Linked by Thom Holwerda on Tue 2nd Oct 2007 19:21 UTC, submitted by draginol
Graphics, User Interfaces Developer Stardock has released WindowBlinds 6 today. It is a utility that allows users to customize the look and feel of Windows by applying "skins" to change the user interface of the OS. WindowBlinds 6 can make Windows XP look virtually identical to Windows Vista (including blurred glass). Thanks to hardware acceleration, a typical XP system dressed to look like Vista will perform faster than Vista still. WindowBlinds 6 also adds full skinning support to Windows Vista, making it the first and only program to support full Windows Vista customization. CNet takes a quick look at this new release.
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cool....
by borker on Tue 2nd Oct 2007 19:46 UTC
borker
Member since:
2006-04-04

now if you just pull half the RAM and underclock the CPU you can have the full 'Vista experience' without paying for a new OS license ;)

Reply Score: 18

RE: cool....
by donut on Tue 2nd Oct 2007 19:51 UTC in reply to "cool...."
donut Member since:
2006-05-06

don't forget running Bioshock in the back ground as well maxed to the eye balls.....!

Reply Score: 2

RE[2]: cool....
by Joe User on Tue 2nd Oct 2007 21:24 UTC in reply to "cool...."
Joe User Member since:
2005-06-29

Is there a way to skin Vista so that it looks like XP?

Reply Score: 1

RE: cool....
by OddFox on Thu 4th Oct 2007 01:23 UTC in reply to "cool...."
OddFox Member since:
2005-10-05

You know, if you'd actually bother to try a patched Vista with decent, recent drivers, you'd find that your cheap shot at Vista is pretty off-base.

http://www.firingsquad.com/hardware/amd_nvidia_windows_vista_driver...

A lot of the complaints I see about Vista are pretty dated, launch-era problems, especially the idea that OpenGL apps are completely b0rked. The fact of the matter is that Microsoft never made much of an effort to support OpenGL with the drivers shipped with Windows, that has always been the responsibility of the hardware manufacturers providing the drivers so you can get an OpenGL ICD that works.

For me, I notice a 2-5% performance difference between XP and Vista usually in my games, but the underpinnings of the new platform are good enough that I don't care much, and it will become even less of an issue after I upgrade my CPU from the 3000+ A64 I have right now, the lowest-rated component of my system according to Vista.

P.S. - I find using VLC and WinAMP help a lot with avoiding the cpu usage incurred from WMP11 in Vista, which seems to be caused by the protected media path.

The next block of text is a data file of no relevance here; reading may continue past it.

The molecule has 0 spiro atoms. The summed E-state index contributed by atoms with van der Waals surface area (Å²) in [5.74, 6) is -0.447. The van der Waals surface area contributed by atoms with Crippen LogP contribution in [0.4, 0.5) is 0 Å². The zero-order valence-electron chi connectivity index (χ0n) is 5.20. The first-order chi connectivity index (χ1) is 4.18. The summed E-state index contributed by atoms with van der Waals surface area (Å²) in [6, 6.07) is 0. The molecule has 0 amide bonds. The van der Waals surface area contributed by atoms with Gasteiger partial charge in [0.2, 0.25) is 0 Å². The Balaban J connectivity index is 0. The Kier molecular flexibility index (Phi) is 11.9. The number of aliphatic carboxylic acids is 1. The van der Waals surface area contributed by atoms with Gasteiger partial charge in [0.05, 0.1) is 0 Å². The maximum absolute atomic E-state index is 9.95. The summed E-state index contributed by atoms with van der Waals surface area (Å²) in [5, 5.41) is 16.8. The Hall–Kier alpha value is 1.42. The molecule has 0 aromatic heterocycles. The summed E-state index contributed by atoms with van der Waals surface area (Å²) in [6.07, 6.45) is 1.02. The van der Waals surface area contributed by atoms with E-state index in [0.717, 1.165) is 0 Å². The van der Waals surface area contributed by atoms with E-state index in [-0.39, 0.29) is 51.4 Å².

Reply Score: 1

RE[2]: cool....
by borker on Thu 4th Oct 2007 18:35 UTC in reply to "RE: cool...."
borker Member since:
2006-04-04

so when you upgrade your hardware and find alternative programs to the ones that come with the OS, it works acceptably? Yup, my cheap shot was way off line.

The funny thing is, my post was just a quick joke; your post does more to paint vista in a bad light whilst defending it than my little poke did, by far.

Reply Score: 2

But Why?
by tuaris on Tue 2nd Oct 2007 19:55 UTC
tuaris
Member since:
2007-08-05

Why would anyone want their computer to look like Windows Vista?

Reply Score: 7

RE: But Why?
by Obscurus on Wed 3rd Oct 2007 04:51 UTC in reply to "But Why?"
Obscurus Member since:
2006-04-20

Well, I quite prefer the appearance of Vista over XP (particularly the window buttons), although I dial the transparency on the window bars right back and make the dark grey, as I find the defaults annoying. I think the UI is one thing MS got right with Vista. I couldn't be bothered skinning XP to look like Vista though - I use the Royale style on my XP box, as I find the default Luna theme quite offensive to my eyes.

Reply Score: 3

Never understood...
by rikostan on Tue 2nd Oct 2007 19:56 UTC
rikostan
Member since:
2007-02-24

I have never understood why anybody would want to run something like this on top of Explorer. Why not use one of the myriad of alternative shells that replace explorer rather than waste even more resources by running on top of it?

Reply Score: 6

RE: Never understood...
by sappyvcv on Tue 2nd Oct 2007 20:09 UTC in reply to "Never understood..."
sappyvcv Member since:
2005-07-06

I don't think you understand what WindowBlinds is..

Reply Score: 2

RE[2]: Never understood...
by rikostan on Tue 2nd Oct 2007 20:41 UTC in reply to "RE: Never understood..."
rikostan Member since:
2007-02-24

I understand I can accomplish most of the same functionality using different .msstyles and a shell like Litestep.

Reply Score: 1

RE[3]: Never understood...
by sappyvcv on Tue 2nd Oct 2007 20:57 UTC in reply to "RE[2]: Never understood..."
sappyvcv Member since:
2005-07-06

WindowBlinds isn't a shell. Also, using .msstyles requires a dll hack (uxtheme.dll). As well, XP styles can't do alpha-transparency or effects like blurring.

Reply Score: 2

RE[3]: Never understood...
by Flatland_Spider on Tue 2nd Oct 2007 21:11 UTC in reply to "RE[2]: Never understood..."
Flatland_Spider Member since:
2006-09-01

Has Litestep gotten easier to install and use?

I remember it being a bear to back in 98-99.

Reply Score: 1

RE[4]: Never understood...
by rikostan on Tue 2nd Oct 2007 21:42 UTC in reply to "RE[3]: Never understood..."
rikostan Member since:
2007-02-24

Obviously it isn't a shell... which is my point.

Flatland_spider, not to get to far off the topic, but yes Litestep has a simple installer and more config tools now, no more editing files by hand, unless you want too.

Reply Score: 1

RE[5]: Never understood...
by sappyvcv on Wed 3rd Oct 2007 12:13 UTC in reply to "RE[4]: Never understood..."
sappyvcv Member since:
2005-07-06

It not being a shell is your point? Then why are you suggesting replacing EXPLORER (a shell) with an alternative shell? WindowBlinds has nothing to do with shells!

Reply Score: 2

pg--az Member since: